Updated municipal electoral map: new district for Aylmer
For the next municipal election, the Aylmer sector of the Ville de Gatineau will be represented by four councillors instead of three, as the city’s municipal council has officially adopted its new electoral map – adding a 19th district to the fold.
According to a press release issued by the city on March 17, the decision was made in response to the recent growth in population, with election season less than two years away.
A 16-page report about the division of Gatineau’s territory into 19 districts noted that district 5, as it’s planned, will represent 10,475 voters.
The new district will be identified as number 5. Districts 1 through 4 – Aylmer, Lucerne, Deschênes and Plateau – will keep their numbers. The current district 5 – Manoir-des-Trembles-Val-Tétreau – will move to number 6 and the rest will follow suit. The city’s Comité de toponymie will recommend a name for the new district in the foreseeable future.
The decision adhered to the Loi sur les élections et les référendums dans les municipalités (LERM), which mandates that municipalities with between 250,000 and 500,000 need to have at least 18 districts and a maximum of 36.
All district delimitations must include a number of voters that isn’t fewer or more than 15 per cent factoring the number of voters in the city over the number of districts. In Gatineau, districts must feature between 9,421 and 12,747 voters. Gatineau’s population currently stands at 287,755 residents and 199,514 voters.
Speaking with the Bulletin, Deschênes Councillor Mike Duggan and Lucerne Councillor Gilles Chagnon agreed that it would be favourable for the Aylmer sector if seat number 5 is represented by a like-minded, independent candidate. Chagnon specified that the most important thing is that all four councillors in the west work together.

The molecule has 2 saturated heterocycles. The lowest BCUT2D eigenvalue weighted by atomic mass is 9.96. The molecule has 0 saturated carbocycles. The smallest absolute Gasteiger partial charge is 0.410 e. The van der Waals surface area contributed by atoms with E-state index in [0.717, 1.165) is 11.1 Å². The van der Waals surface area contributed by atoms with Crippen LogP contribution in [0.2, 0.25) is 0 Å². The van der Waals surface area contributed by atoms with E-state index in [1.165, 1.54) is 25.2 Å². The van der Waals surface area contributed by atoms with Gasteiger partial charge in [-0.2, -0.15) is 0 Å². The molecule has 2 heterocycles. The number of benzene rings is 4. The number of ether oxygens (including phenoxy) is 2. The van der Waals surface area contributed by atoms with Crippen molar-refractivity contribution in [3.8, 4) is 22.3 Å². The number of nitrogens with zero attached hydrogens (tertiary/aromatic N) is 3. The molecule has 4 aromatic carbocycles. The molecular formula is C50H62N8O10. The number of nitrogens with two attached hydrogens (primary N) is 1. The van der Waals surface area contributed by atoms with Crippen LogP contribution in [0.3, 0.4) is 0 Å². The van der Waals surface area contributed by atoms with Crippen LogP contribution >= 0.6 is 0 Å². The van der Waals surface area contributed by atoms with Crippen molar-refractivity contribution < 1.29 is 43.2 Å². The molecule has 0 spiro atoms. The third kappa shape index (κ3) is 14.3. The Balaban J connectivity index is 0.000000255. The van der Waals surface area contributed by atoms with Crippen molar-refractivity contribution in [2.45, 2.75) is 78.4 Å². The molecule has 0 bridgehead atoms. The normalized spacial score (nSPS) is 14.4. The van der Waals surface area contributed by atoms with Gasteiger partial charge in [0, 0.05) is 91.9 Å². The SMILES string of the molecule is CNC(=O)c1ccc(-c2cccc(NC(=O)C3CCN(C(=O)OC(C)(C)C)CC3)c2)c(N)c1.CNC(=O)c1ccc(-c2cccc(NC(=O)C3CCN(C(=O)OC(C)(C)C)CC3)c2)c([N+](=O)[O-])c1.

Duggan clarified that while the decision to change the electoral map has been made, the official map won’t be adopted until later in the year. He added that the population is invited to communicate concerns about the electoral map and changes they would like to see.
“It would have to be something interesting for us to consider a change,” he said. “But changes are possible. They can contact any elected officials or they can send a message to the city clerk to say that they contest it.” 500 people need to register their opposition for it to be put to referendum.
Duggan said he intends to keep close tabs on the Comité de toponymie’s meetings and to participate as much as possible, considering that district 5 will take up a large chunk of his district’s votership.